The New York Times: Opinion | The Rent Eats First, Even During a Pandemic

The New York Times, August 29, 2020: Opinion | The Rent Eats First, Even During a Pandemic

In March, as New York City became an epicenter of the coronavirus outbreak, Mr. Loaiza returned to San Antonio and quarantined at home. But the virus was not far behind him, and when it arrived in full force in Texas, the jobs dried up. Mr. Loaiza and Ms. Bedoya had enough savings to cover April’s rent, $1,595, but they had to skimp on other bills. They began relying on food boxes from their church. As I’ve noted before, the rent eats first.

Sensing that his family wouldn’t be able to make the next month’s rent, Mr. Loaiza applied for emergency assistance and called the city’s Neighborhood and Housing Services Department so frequently that the operators got to know him by name. But it seemed as if all of San Antonio was calling, and Mr. Loaiza learned it could be a full month before help would arrive, if it arrived at all. When Houston approved $15 million in additional rental assistance, it ran out in less than two hours.

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Redlining and Neighborhood Health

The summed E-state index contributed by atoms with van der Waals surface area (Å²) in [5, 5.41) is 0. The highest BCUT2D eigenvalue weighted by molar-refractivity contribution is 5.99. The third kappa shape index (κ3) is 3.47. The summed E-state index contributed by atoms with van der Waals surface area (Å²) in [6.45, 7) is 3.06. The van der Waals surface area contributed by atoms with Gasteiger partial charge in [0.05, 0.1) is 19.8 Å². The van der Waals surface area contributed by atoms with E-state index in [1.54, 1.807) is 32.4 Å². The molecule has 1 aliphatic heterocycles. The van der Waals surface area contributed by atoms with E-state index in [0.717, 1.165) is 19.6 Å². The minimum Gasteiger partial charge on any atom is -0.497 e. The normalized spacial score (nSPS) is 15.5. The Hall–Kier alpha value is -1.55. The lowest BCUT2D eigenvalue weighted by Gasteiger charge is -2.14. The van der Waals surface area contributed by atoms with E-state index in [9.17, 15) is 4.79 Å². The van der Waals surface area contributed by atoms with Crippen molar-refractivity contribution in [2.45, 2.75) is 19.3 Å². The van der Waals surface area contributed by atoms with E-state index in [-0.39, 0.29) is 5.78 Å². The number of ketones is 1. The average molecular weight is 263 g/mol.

Before the pandemic devastated minority communities, banks and government officials starved them of capital.

Lower-income and minority neighborhoods that were intentionally cut off from lending and investment decades ago today suffer not only from reduced wealth and greater poverty, but from lower life expectancy and higher prevalence of chronic diseases that are risk factors for poor outcomes from COVID-19, a new study shows.

The new study, from the National Community Reinvestment Coalition (NCRC) with researchers from the University of Wisconsin–Milwaukee Joseph J. Zilber School of Public Health and the University of Richmond’s Digital Scholarship Lab, compared 1930’s maps of government-sanctioned lending discrimination zones with current census and public health data.

Table of Content

  • Executive Summary
  • Introduction
  • Redlining, the HOLC Maps and Segregation
  • Segregation, Public Health and COVID-19
  • Methods
  • Results
  • Discussion
  • Conclusion and Policy Recommendations
  • Citations
  • Appendix

Complete the form to download the full report: